Anything and Everything But ADHD
The Perils of Undiagnosed Attention Deficit Disorders
Supernovas—born from the death of a star—burn 6,000 times hotter than the core of the sun and sometimes outshine galaxies.
Imagine an endless cycle of supernovas contained within a human: energy levels that fluctuate and tend to explode at inopportune moments. Ultimately, their disruptive blasts propel energy outward into space, shaking up the galaxy, or a school classroom.
This is how attention deficit-hyperactivity disorder can feel for those affected.
But there are other problems associated with the condition. Often, those who remain undiagnosed are left wondering how to cope with the symptoms that affect them.
Evelyna Ekoko-Kay is a fourth-year student at Queen’s University in Kingston, Ont. who believes she has undiagnosed ADHD.
Lacking in concentrated focus, Ekoko-Kay would fidget with pencils, drop them frequently and lose focus in class. For women with undiagnosed ADHD, unorthodox coping mechanisms are survival rituals.
This is the year Ekoko-Kay hopes she will receive a college bursary to nance the formal assessment and diagnosis of her adult ADHD. A er a lifelong struggle of misunderstandings, misdiagnoses and anxieties, she has given up on lengthy provincial waiting lists.
ADHD is a neurobehavioural disorder that affects the brain’s executive functions, causing poor time management skills, inattention, forgetfulness, hyperactivity and poor impulse control. The condition interferes with working short-term memory and sometimes, the brain’s information processing centres. Canada, unlike the United States, does not keep track of the diagnosis rate of the population.
“If I don’t get the college bursary, I can’t afford the assessment,” she said. Ekoko-Kay is on anxiety medication, and has tried Ritalin. She is hoping for a prescription to a similar central nervous system stimulant usually prescribed for ADHD.
“My brain was quiet for once, for the first time all year I finished work on time and didn’t pull an all- nighter, it was nice,” she said.
Private clinics for neurological assessment typically charge $2,000 in Ontario, but unfortunately Evelyn’s provincial health plan only leaves her with $1,200 to pay for it.
“I think it’s bullshit. They charge so much to get assessed for this. Had I been diagnosed in middle school or high school I might have been able to do it for free or less,” Ekoko-Kay said.
“I don’t have money, it’s a huge barrier, and I don’t know if I’m going to be able to do the assessment.”
Ekoko-Kay was homeschooled until the eighth grade. By that time she had already internalized ADHD coping mechanisms.
The young girl she was throughout high school wasn’t “socially competent.” Being considered smart was her redeeming quality, her identity. One she refused to lose. Smart means being able to learn concepts without struggle, so she focuses on arts, languages, and avoids math and sciences.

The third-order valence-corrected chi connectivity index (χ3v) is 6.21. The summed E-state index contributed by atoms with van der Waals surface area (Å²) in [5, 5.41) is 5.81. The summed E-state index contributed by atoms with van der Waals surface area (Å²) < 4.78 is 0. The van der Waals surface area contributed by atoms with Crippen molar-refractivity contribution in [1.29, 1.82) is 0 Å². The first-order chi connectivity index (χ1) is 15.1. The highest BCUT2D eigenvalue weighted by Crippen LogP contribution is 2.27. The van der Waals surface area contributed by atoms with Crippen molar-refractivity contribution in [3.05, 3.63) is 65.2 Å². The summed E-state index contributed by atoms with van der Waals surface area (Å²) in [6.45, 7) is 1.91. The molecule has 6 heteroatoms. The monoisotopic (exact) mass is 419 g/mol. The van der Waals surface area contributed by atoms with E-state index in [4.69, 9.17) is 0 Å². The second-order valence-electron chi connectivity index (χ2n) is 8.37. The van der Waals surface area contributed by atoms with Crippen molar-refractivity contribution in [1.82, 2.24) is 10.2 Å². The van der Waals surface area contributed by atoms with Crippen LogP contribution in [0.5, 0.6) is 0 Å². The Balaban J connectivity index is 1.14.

Subjects that require working memory to recall formulas, patterns and numerical information are too difficult. Unsure of how, when, and where to ask for help, Ekoko-Kay’s childhood dream of becoming a scientist withered and died.
“I had really good grades, so they assumed there couldn’t be anything possibly wrong with me. I just avoided anything I was bad at, so there was no evidence of me having a learning disability,” recalled Ekoko-Kay.
The worldwide criteria for ADHD are derived from North American, Caucasian male samples.
White male children are four times more likely to be diagnosed than female children. Women experience the condition more internally, likely exhibiting quiet inattentiveness rather than obvious hyperactivity. Women are also more likely to have anxiety and depression in addition to their ADHD and are more likely to be prescribed anti-depressants before central nervous system stimulants.
In twelfth grade, 20 minutes into a psychiatric appointment, Ekoko-Kay was misdiagnosed as bipolar type II and received a prescription. The attending physician believed her depression was a symptom of bipolarity, rather than an overarching problem of ADHD. Her moments of hyperactivity, hypersensitivity and her hyper-focused tendency to talk about her favourite podcast for hours on end were not symptoms of ADHD but, according to him, were actually hypomanic episodes.
A study on racial and ethnic differences in ADHD diagnosis from the American Academy of Pediatrics revealed that Latinx children, African American children and children of other ethnic minorities were respectively 56 per cent, 36 per cent and 48 per cent less likely than white children to be diagnosed with ADHD.
For minority children, many socioeconomic and cultural variables are at play. If the child’s culture tends to validate mental illness, they are more likely to be diagnosed. But if they are uninsured immigrants, racial stereotypes and stigma interfere with objective diagnosis and they are less likely to be diagnosed with the condition.
“I am fairly white passing. Everyone knew my mom was black, but I also feel they treated me better than they would have treated someone with darker skin,” Ekoko-Kay said.
Improperly trained educators and girls themselves have been known to pass o ADHD symptoms as quirks. Much of the emotional anguish for girls with ADHD comes from failing to meet the emotional labour expectations of their gender.
“They saw me as too opinionated, too emotional, a troublemaker. It was not a good environment to deal with any of that stu [ADHD].”
Undiagnosed, the condition leads to academic, social and emotional struggles. For Ekoko-Kay it means a he y price tag in adulthood.
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